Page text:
When a safety explosion began in the design of passenger cars and trucks in the mid-1960s, Globe-Wernicke took a close look at the Detroit-based Sheller Manufacturing Corporation. Sheller, which had begun in 1916 as a wood rim steering wheel manufacturer in Portland, Indiana, had produced the first recessed safety steering wheel and padded dash safety package offered by Ford in 1958. A merger of the two companies which took place on December 30, 1966 resulted in the Sheller-Globe Corporation, a combination with extensive complementary capabilities in metal stamping, die casting, plating, injection molded plastics, molded and extruded rubber items, and cork/rubber products.

Sheller-Globes survival, which depended upon its ability constantly to adapt to a changing environment, demanded innovation. In the case of the original merger, it was new federal safety regulations that brought about the union of two companies which independently could never have capitalized on changes in the market. The history of this newly created corporation is, in turn, the story of company mergers and takeovers.

The company was to grow substantially in 1974 through the merger of the Cleveland-based VLN corporation with Sheller-Globe. The merger substantially expanded Sheller-Globes product presence in its existing markets. VLNs Leece-Neville divisions were long established suppliers of heavy-duty alternators and related equipment to the automotive industry, and fractional horse power motors for automotive and industrial customers. Its Paramount Fabricating division in Detroit also expanded Sheller-Globes automotive product lines with stampings and assemblies, while the Accurate Parts line of starter motor components significantly strengthened Sheller-Globes position in the automotive aftermarket. Another part of VLN, Victoreen Instrument Company of Cleveland, had been a leader in developing and producing electronic components and equipment.

In 1981 Sheller-Globe acquired Radiation-Medical Products Corporation, a manufacturer of radiation medical instruments and x-ray measuring instrumentation. The acquisition of this particular company had little to do with the automobile industry, and the decision to become involved in an unrelated area reflected a new disposition to capitalize on any market that looked extremely productive. Radiation Medicals operations were therefore merged into Victoreen.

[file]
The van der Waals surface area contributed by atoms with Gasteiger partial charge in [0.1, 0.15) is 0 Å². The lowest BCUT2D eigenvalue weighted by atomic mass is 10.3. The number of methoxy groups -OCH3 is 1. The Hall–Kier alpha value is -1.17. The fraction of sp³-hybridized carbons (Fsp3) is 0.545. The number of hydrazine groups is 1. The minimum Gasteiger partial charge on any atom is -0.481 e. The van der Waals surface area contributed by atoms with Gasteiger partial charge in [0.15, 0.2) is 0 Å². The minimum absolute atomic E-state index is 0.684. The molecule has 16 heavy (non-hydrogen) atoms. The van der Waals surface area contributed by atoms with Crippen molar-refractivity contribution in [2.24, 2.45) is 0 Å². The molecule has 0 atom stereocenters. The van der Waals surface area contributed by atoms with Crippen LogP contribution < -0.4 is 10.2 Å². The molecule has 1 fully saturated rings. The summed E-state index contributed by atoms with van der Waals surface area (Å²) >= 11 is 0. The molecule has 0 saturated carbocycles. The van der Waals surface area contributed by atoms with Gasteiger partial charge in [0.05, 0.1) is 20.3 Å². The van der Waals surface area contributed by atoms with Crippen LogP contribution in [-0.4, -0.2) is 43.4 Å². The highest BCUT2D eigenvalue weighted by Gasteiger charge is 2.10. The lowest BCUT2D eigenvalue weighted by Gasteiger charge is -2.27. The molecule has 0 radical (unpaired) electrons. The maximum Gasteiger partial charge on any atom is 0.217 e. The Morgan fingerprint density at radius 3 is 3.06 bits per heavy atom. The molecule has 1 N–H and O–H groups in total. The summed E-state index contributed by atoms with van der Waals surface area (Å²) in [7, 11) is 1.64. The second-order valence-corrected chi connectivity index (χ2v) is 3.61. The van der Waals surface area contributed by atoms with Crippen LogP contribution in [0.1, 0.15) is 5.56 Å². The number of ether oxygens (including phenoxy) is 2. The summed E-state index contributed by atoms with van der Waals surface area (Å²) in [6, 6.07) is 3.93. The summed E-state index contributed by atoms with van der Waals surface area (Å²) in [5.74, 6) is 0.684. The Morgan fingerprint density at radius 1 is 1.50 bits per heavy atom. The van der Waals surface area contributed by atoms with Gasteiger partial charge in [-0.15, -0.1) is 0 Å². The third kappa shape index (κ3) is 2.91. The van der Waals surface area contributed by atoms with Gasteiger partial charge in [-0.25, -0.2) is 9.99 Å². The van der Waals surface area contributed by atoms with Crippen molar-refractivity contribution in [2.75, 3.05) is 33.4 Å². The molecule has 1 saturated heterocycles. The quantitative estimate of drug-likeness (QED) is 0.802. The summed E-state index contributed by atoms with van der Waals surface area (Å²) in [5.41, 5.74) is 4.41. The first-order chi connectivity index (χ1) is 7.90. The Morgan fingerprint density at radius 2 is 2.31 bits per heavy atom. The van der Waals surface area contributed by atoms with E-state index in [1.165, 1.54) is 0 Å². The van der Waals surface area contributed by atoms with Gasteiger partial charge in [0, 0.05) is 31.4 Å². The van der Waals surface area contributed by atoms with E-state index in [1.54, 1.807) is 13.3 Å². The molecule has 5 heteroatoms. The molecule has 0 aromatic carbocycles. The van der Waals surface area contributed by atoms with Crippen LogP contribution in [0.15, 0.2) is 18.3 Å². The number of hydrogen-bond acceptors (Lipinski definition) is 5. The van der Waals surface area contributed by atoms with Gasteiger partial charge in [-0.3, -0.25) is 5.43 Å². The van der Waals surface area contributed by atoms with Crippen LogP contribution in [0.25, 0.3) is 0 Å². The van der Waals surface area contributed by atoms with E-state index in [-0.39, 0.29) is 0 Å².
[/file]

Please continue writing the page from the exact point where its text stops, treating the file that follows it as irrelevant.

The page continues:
In 1982 Sheller-Globe acquired the automotive business of Detroit-based Olsonite Corporation, a manufacturer of steering wheels and injection-molded plastic parts and components for supply to the domestic vehicle manufacturers. In 1984 Sheller-Globe acquired Northern Fibre Products Company, a manufacturer of insulation and sound deadening materials and components for cars and trucks. Northern Fibres advanced technology would provide Sheller-Globe with an additional resource in the development of new materials and products for vehicle interiors.

The companys plastics manufacturing capabilities were also expanded in 1984 with the addition of the Engineered Polymers Company, a wholly-owned subsidiary that was acquired from Amoco Chemical. The subsidiary is a custom molder of structural foam cabinets for computers, word processors, work station components, communications devices, networking systems and other business machines, a proprietary line of reusable pallets for the food and pharmaceutical industries, and injection molded parts for appliances and consumer products. The acquisition would permit the use of Sheller-Globe technology in electro-magnetic and radio frequency shielding of electronic components in a promising market.